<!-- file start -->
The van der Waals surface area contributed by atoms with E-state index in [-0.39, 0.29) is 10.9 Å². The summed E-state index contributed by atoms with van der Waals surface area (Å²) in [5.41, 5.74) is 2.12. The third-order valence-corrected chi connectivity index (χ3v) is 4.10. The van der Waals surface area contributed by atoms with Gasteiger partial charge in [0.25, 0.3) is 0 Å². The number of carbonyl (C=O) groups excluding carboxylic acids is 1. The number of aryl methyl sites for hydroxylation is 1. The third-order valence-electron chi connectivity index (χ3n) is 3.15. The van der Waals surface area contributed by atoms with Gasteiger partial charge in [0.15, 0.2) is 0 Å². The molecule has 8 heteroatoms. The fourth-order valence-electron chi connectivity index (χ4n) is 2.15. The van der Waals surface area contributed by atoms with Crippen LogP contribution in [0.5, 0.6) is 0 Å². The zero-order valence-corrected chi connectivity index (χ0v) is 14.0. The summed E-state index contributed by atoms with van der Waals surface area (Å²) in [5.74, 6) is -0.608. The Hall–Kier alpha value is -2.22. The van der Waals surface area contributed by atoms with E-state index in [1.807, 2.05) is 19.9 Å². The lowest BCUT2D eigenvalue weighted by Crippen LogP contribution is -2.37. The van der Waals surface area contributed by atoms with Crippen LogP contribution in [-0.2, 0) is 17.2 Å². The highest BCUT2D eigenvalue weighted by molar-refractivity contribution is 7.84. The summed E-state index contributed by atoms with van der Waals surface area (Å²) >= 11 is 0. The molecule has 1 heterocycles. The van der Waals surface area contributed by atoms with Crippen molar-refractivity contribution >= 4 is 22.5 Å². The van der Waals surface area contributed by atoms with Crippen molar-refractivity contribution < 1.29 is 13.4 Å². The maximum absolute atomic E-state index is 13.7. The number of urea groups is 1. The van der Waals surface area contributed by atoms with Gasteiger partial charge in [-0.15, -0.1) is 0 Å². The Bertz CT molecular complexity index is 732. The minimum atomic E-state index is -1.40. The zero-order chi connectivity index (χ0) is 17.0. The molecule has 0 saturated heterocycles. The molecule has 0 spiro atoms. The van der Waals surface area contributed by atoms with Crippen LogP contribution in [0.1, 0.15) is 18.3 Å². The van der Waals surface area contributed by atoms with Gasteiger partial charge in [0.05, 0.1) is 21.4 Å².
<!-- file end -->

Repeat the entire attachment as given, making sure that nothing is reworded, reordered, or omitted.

The van der Waals surface area contributed by atoms with E-state index in [-0.39, 0.29) is 10.9 Å². The summed E-state index contributed by atoms with van der Waals surface area (Å²) in [5.41, 5.74) is 2.12. The third-order valence-corrected chi connectivity index (χ3v) is 4.10. The van der Waals surface area contributed by atoms with Gasteiger partial charge in [0.25, 0.3) is 0 Å². The number of carbonyl (C=O) groups excluding carboxylic acids is 1. The number of aryl methyl sites for hydroxylation is 1. The third-order valence-electron chi connectivity index (χ3n) is 3.15. The van der Waals surface area contributed by atoms with Gasteiger partial charge in [0.15, 0.2) is 0 Å². The molecule has 8 heteroatoms. The fourth-order valence-electron chi connectivity index (χ4n) is 2.15. The van der Waals surface area contributed by atoms with Crippen LogP contribution in [0.5, 0.6) is 0 Å². The zero-order valence-corrected chi connectivity index (χ0v) is 14.0. The summed E-state index contributed by atoms with van der Waals surface area (Å²) in [5.74, 6) is -0.608. The Hall–Kier alpha value is -2.22. The van der Waals surface area contributed by atoms with E-state index in [1.807, 2.05) is 19.9 Å². The lowest BCUT2D eigenvalue weighted by Crippen LogP contribution is -2.37. The van der Waals surface area contributed by atoms with Crippen LogP contribution in [-0.2, 0) is 17.2 Å². The highest BCUT2D eigenvalue weighted by molar-refractivity contribution is 7.84. The summed E-state index contributed by atoms with van der Waals surface area (Å²) >= 11 is 0. The molecule has 1 heterocycles. The van der Waals surface area contributed by atoms with Crippen molar-refractivity contribution >= 4 is 22.5 Å². The van der Waals surface area contributed by atoms with Crippen molar-refractivity contribution < 1.29 is 13.4 Å². The maximum absolute atomic E-state index is 13.7. The number of urea groups is 1. The van der Waals surface area contributed by atoms with Gasteiger partial charge in [-0.15, -0.1) is 0 Å². The Bertz CT molecular complexity index is 732. The minimum atomic E-state index is -1.40. The zero-order chi connectivity index (χ0) is 17.0. The molecule has 0 saturated heterocycles. The molecule has 0 spiro atoms. The van der Waals surface area contributed by atoms with Crippen LogP contribution in [0.1, 0.15) is 18.3 Å². The van der Waals surface area contributed by atoms with Gasteiger partial charge in [0.05, 0.1) is 21.4 Å².